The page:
Late-breaker abstract submissions are open until May 25 2020, 23:59 CET. We welcome late-breakers that address the implications of COVID-19 for the global HIV response.


Abstracts submitted to the conference have gone through a blind, peer-reviewed process carried out by an international review panel. Final selection of abstracts has been done by members of the Scientific Programme Committee at the first virtual selection meeting.

The highest scoring abstracts have be selected for presentation in oral abstract sessions or poster discussion sessions. The majority of the selected posters will be displayed in the online poster exhibition.

Scientific tracks

The 23rd International AIDS Conference (AIDS 2020) welcomes abstracts for original contribution to the field in the following scientific tracks:

  • Track A: Basic and translational research
  • Track B: Clinical research
  • Track C: Epidemiology and prevention research
  • Track D: Social and behavioural research
  • Track E: Implementation research, economics, systems and synergies with other health and development sectors
  • Track F: Political research, law, policy and human rights

Each scientific track is divided into a number of track categories. All abstract authors are asked to choose one scientific track and one track category during the submission process.

By submitting an abstract to the conference, you agree to adhere to the conference embargo policy. The policy specifies that while authors may publish the fact that their abstract has been selected for inclusion in the conference programme, data from the abstract may NOT be shared in any form (print, broadcast or online publication, media release or conference presentation) prior to its official presentation at AIDS 2020.

Track scope and objectives

Basic and translational research

Track A will focus on recent advancements made through both basic and translational research to further our understanding of HIV transmission, pathogenesis and persistence. Highlights will include advances in: understanding host-viral factors impacting HIV transmission and acquisition; mechanisms of reservoir establishment and HIV persistence; accurately measuring and targeting reservoirs of HIV infection; B cell engineering and manipulating B cell immunity as treatment and prevention; and understanding the ramifications of co-morbidities with HIV. Recent findings will be linked to clinical research (Track B) where appropriate. The following topics will be emphasized in Track A:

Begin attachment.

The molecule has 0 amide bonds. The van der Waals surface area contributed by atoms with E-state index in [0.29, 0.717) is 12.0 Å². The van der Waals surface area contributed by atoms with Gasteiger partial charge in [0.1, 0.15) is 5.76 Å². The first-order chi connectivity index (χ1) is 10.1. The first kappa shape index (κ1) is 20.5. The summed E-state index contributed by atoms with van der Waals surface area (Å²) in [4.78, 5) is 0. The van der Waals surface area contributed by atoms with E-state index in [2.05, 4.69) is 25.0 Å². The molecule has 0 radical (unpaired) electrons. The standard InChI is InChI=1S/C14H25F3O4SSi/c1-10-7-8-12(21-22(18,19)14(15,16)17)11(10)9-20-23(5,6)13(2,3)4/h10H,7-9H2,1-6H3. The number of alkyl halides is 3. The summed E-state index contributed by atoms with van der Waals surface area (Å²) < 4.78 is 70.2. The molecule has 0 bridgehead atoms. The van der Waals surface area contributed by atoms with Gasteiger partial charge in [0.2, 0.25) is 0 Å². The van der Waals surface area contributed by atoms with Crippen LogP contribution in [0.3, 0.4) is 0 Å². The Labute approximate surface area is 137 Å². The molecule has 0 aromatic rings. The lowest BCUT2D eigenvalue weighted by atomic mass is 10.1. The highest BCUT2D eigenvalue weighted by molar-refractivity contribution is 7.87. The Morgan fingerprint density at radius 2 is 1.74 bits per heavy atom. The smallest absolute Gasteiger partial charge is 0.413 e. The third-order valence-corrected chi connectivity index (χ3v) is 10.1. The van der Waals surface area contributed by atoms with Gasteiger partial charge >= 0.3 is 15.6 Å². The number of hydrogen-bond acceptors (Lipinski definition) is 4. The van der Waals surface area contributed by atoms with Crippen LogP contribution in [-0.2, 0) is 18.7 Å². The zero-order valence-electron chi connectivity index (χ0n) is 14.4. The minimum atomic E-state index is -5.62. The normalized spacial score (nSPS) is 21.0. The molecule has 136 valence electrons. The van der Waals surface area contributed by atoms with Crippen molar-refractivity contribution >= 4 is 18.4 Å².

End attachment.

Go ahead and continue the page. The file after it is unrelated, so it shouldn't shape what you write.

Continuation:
• Broadly neutralizing antibodies as prevention and treatment. From B cell engineering to antibody stabilization: We will look at new ways to elicit long-term expression of broadly neutralizing B cell immunity against HIV, from recent progress in B cell receptor engineering that changes antibody specificity to production of stabilized immunoglobulins that require fewer infusions.
  • How early is early? Lessons learned from treating acute infections. When and where is the viral reservoir established? Correlates to define successful remission after early treatment.
  • Novel technologies to understand, measure and eliminate the viral reservoir. From single-cell RNA sequencing to single molecule detection, to novel assays and latency-reversing agents, we will explore how novel concepts and technologies are reshaping our understanding of the landscape of HIV persistence.